I am Associate Professor of English at Princeton University. I am also an affiliated faculty member in the Program in Russian, East European, and Eurasian Studies (REEES); and an associated faculty member at the University Center for Human Values (UCHV). I direct of the Shakespeare and Company Project.
My research and teaching focus on American literature, modernism, and poetry and poetics. I received my BA from McGill University in 2002 and my PhD from the University of Chicago in 2011. From 2005 to 2008, I was editor of Chicago Review.
My first book, Utopias of One (Princeton University Press, 2018), examines the connection between aesthetic and personal autonomy in three contexts. Part one focuses on the United States, and Henry David Thoreau and W.E.B. Du Bois; part two on the Soviet Union, and Osip and Nadezhda Mandel’shtam, and Anna Akhmatova; and part three on the “world,” and Wallace Stevens, Ezra Pound, and J.H. Prynne. The coda focuses on Emily Dickinson. A central concern throughout is how utopianism survives the failure of utopia.
My second large-scale project, the Shakespeare and Company Project (2014–present), is a digital humanities initiative based on the records of Sylvia Beach’s bookshop and lending library in interwar Paris. Version 1.0 of the Project was released in 2020, and work is ongoing. For additional information, see the Project’s press page. For a list of my collaborators, see the Project’s credits.
I am now working on three books. LeRoi Jones in 1965 focuses on Amiri Baraka’s life and work during the year he co-founded the Black Arts Repertory Theatre/School (BARTS) in Harlem. Articles connected to the book have appeared in Critical Inquiry and Post45: Contemporaries. A third article, detailing how BARTS was funded and the implications of that funding, is in progress.
A second book-in-progress, Rejection Letters, is about negative judgments of value, and their importance to aesthetics and literary history. The book uses an array of sources—from decision theory to the archives of Houghton and Scribner’s—to investigate how we value literature and why. I have presented work from the book at various conferences and talks.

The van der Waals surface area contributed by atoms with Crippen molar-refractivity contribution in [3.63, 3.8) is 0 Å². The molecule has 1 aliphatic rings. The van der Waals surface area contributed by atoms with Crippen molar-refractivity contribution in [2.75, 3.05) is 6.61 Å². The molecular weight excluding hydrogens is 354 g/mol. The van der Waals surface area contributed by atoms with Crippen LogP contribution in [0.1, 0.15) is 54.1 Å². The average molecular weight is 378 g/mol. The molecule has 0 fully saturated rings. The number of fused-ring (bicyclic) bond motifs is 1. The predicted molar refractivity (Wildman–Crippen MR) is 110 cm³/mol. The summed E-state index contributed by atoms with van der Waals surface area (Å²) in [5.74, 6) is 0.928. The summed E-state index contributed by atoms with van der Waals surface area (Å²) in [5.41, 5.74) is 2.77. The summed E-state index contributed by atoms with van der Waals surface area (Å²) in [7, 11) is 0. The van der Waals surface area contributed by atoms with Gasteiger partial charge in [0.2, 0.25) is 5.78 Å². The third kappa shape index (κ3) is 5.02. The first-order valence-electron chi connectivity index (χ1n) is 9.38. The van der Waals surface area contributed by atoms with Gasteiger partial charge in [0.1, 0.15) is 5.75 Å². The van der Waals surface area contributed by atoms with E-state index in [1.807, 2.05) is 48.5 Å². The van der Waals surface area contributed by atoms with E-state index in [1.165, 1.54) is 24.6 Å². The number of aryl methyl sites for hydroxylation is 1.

A third book-in-progress, tentatively titled, How We Read, is based on the Shakespeare and Company Project, and examines the reading practices of patrons of the bookshop and lending library, and the impact of reading on their lives. Chapters focus on Gertrude Stein, Ernest Hemingway, Dolly Wilde, Margaret Woodrow Wilson, and Aimé Césaire, among others. A central question: what is the connect between what we read and who we are?
Recently, I have co-edited two special journal issues: one for the Journal of Modern Periodical Studies on digital archives and avant-garde periodicals and one for Post45 on contemporary literature and culture, How to Be Now. I am currently co-editing a joint feature for the Journal of Cultural Analytics and Modernism/modernity about Shakespeare and Company.
My recent undergraduate courses include “Language to Be Looked At,” “Contemporary Poetry,” “James Joyce’s Ulysses,” “Melville and His Readers,” and “American Literary History.” Recent graduate courses include “Paris, Modern,” “Postwar New York,” “The Avant-Garde,” and “Ezra Pound and Modern Poetry.” For the last six years, I have been working with Special Collections at Princeton’s Firestone Library to build collections of little magazines and concrete and visual poetry.
DH Project and Data Sets
Shakespeare and Company Project Dataset: Lending Library Members, version 1.1 (Jan. 2021). Co-authors: Rebecca Sutton Koeser et al.
Shakespeare and Company Project Dataset: Lending Library Books, version 1.1 (Jan. 2021). Co-authors: Rebecca Sutton Koeser et al.
Shakespeare and Company Project Dataset: Lending Library Events, version 1.1 (Jan. 2021). Co-authors: Rebecca Sutton Koeser et al.